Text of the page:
Is Gentile “Genteel”? (Or, What Should We Call People Who Aren’t Jewish?)

The other day, we had an extended discussion around the office about the proper term to use to refer to people who aren’t Jewish.

gentile

While it might not be water cooler conversation fodder at most offices, this linguistic issue comes up regularly in our writing of community histories for the ISJL’s Encyclopedia of Southern Jewish Communities. On several occasions across the South, members of the larger community supported Jewish communities and causes, from contributing synagogue building funds to fundraising campaigns for Jewish charities.

This support is noteworthy and historically significant, but I always wrestle with the appropriate language. Some of my co-workers feel the traditional word “gentile” carries a negative connotation and should be avoided. I usually respond that the word was used by none other than Martin Luther King, Jr. himself in his famous “I Have a Dream” speech, when he declared “all of God’s children, black men and white men, Jews and Gentiles, Protestants and Catholics, will be able to join hands and sing in the words of the old Negro spiritual: Free at last! Free at last! Thank God Almighty, we are free at last!”  Of course, the word “negro” is no longer generally accepted, so perhaps the cultural meanings we associate with the word “gentile” have changed as well.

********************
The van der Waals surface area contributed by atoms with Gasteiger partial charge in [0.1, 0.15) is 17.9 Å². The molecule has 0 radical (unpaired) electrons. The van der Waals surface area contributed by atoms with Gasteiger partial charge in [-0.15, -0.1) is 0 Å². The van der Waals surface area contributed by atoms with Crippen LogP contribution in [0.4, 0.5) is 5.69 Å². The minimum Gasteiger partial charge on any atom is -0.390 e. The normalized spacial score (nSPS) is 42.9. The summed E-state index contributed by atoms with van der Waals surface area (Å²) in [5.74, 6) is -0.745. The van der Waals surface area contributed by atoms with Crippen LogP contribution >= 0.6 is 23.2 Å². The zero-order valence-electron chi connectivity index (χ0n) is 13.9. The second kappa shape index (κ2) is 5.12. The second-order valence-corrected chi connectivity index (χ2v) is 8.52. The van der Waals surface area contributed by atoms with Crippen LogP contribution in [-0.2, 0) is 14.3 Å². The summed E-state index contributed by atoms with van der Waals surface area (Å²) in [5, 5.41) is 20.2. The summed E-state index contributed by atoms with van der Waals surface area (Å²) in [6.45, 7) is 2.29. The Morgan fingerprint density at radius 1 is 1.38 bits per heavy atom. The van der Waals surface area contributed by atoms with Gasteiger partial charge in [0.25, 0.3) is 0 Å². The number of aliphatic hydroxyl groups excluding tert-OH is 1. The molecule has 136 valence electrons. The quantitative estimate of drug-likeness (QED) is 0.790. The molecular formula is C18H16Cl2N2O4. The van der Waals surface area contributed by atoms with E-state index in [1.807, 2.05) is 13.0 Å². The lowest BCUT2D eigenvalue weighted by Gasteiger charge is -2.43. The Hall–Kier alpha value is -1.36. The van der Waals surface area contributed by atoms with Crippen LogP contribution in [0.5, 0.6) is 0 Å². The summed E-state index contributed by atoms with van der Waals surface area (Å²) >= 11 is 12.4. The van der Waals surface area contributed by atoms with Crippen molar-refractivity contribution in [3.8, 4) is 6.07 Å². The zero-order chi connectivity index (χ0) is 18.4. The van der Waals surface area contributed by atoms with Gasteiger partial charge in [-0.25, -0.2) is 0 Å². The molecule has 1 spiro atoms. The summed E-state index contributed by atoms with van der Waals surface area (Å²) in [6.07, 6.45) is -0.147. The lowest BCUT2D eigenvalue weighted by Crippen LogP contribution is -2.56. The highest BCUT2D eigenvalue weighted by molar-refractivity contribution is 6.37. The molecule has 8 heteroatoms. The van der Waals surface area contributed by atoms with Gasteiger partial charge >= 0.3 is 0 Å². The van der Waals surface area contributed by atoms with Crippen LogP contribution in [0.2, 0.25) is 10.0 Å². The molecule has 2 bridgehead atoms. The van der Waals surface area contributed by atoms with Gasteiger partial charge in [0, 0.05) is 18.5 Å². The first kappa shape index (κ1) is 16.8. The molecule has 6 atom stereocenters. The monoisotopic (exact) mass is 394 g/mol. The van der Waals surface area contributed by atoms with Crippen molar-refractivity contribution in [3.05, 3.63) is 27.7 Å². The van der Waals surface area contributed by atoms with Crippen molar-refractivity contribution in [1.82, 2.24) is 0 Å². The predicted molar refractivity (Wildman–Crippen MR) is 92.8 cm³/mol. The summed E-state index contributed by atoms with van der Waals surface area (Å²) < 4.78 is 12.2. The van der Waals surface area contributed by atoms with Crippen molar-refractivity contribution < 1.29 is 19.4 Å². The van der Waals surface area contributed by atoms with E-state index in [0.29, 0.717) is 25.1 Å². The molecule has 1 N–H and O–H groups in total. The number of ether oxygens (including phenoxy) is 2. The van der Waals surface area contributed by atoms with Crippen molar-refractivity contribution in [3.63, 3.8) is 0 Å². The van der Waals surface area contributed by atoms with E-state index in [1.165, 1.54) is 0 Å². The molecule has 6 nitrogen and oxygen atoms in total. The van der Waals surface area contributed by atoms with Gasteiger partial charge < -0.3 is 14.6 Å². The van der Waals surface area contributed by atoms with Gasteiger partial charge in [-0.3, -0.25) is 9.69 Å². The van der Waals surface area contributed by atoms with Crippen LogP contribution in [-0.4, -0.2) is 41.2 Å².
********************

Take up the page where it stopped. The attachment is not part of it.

The term “gentile” comes from the Latin word “gentilis” which means belonging to a tribe or clan. In the King James Bible, the term “gentile” is used as the translation for the Hebrew word “goy,” which refers to people of non-Hebrew nations. Since the 17th century, the word has been used to refer to non-Jews. Later, Mormons used the word to refer to non-LDS church members, although it has fallen into disuse in recent years, as it has taken on a pejorative connotation – bolstering some of my coworkers’ claims of negativity around that word.

Others think “non-Jew,” the most obvious substitute, is inherently negative in construction and that we should use a more positive term. Rabbi Marshal Klaven suggested “people of other faiths,” which works nicely for an interfaith prayer or presentation, but is a bit too clunky for our encyclopedia histories. Also, what about those who don’t have a faith?